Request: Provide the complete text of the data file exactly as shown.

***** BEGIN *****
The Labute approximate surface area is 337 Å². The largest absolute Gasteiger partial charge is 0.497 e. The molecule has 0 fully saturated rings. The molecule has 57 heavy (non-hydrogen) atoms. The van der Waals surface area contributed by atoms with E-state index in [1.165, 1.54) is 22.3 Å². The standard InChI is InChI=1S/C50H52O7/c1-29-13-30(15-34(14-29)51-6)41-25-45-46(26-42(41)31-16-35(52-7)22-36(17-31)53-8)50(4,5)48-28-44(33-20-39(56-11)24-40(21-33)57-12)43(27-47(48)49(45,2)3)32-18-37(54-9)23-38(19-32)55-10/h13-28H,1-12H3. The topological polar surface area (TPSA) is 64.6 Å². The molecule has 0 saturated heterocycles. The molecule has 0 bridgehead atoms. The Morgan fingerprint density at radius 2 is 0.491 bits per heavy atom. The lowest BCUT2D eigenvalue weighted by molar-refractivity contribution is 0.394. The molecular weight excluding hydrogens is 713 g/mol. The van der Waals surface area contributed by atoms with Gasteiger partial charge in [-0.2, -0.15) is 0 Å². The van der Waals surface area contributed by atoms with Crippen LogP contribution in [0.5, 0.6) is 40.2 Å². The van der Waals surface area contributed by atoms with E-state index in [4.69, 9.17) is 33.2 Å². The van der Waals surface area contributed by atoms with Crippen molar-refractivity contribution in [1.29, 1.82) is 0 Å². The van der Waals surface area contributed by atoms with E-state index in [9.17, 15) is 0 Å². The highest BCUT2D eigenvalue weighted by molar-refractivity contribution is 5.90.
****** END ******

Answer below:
The Labute approximate surface area is 337 Å². The largest absolute Gasteiger partial charge is 0.497 e. The molecule has 0 fully saturated rings. The molecule has 57 heavy (non-hydrogen) atoms. The van der Waals surface area contributed by atoms with E-state index in [1.165, 1.54) is 22.3 Å². The standard InChI is InChI=1S/C50H52O7/c1-29-13-30(15-34(14-29)51-6)41-25-45-46(26-42(41)31-16-35(52-7)22-36(17-31)53-8)50(4,5)48-28-44(33-20-39(56-11)24-40(21-33)57-12)43(27-47(48)49(45,2)3)32-18-37(54-9)23-38(19-32)55-10/h13-28H,1-12H3. The topological polar surface area (TPSA) is 64.6 Å². The molecule has 0 saturated heterocycles. The molecule has 0 bridgehead atoms. The Morgan fingerprint density at radius 2 is 0.491 bits per heavy atom. The lowest BCUT2D eigenvalue weighted by molar-refractivity contribution is 0.394. The molecular weight excluding hydrogens is 713 g/mol. The van der Waals surface area contributed by atoms with Gasteiger partial charge in [-0.2, -0.15) is 0 Å². The van der Waals surface area contributed by atoms with Crippen LogP contribution in [0.5, 0.6) is 40.2 Å². The van der Waals surface area contributed by atoms with E-state index in [4.69, 9.17) is 33.2 Å². The van der Waals surface area contributed by atoms with Crippen molar-refractivity contribution in [1.29, 1.82) is 0 Å². The van der Waals surface area contributed by atoms with E-state index in [9.17, 15) is 0 Å². The highest BCUT2D eigenvalue weighted by molar-refractivity contribution is 5.90.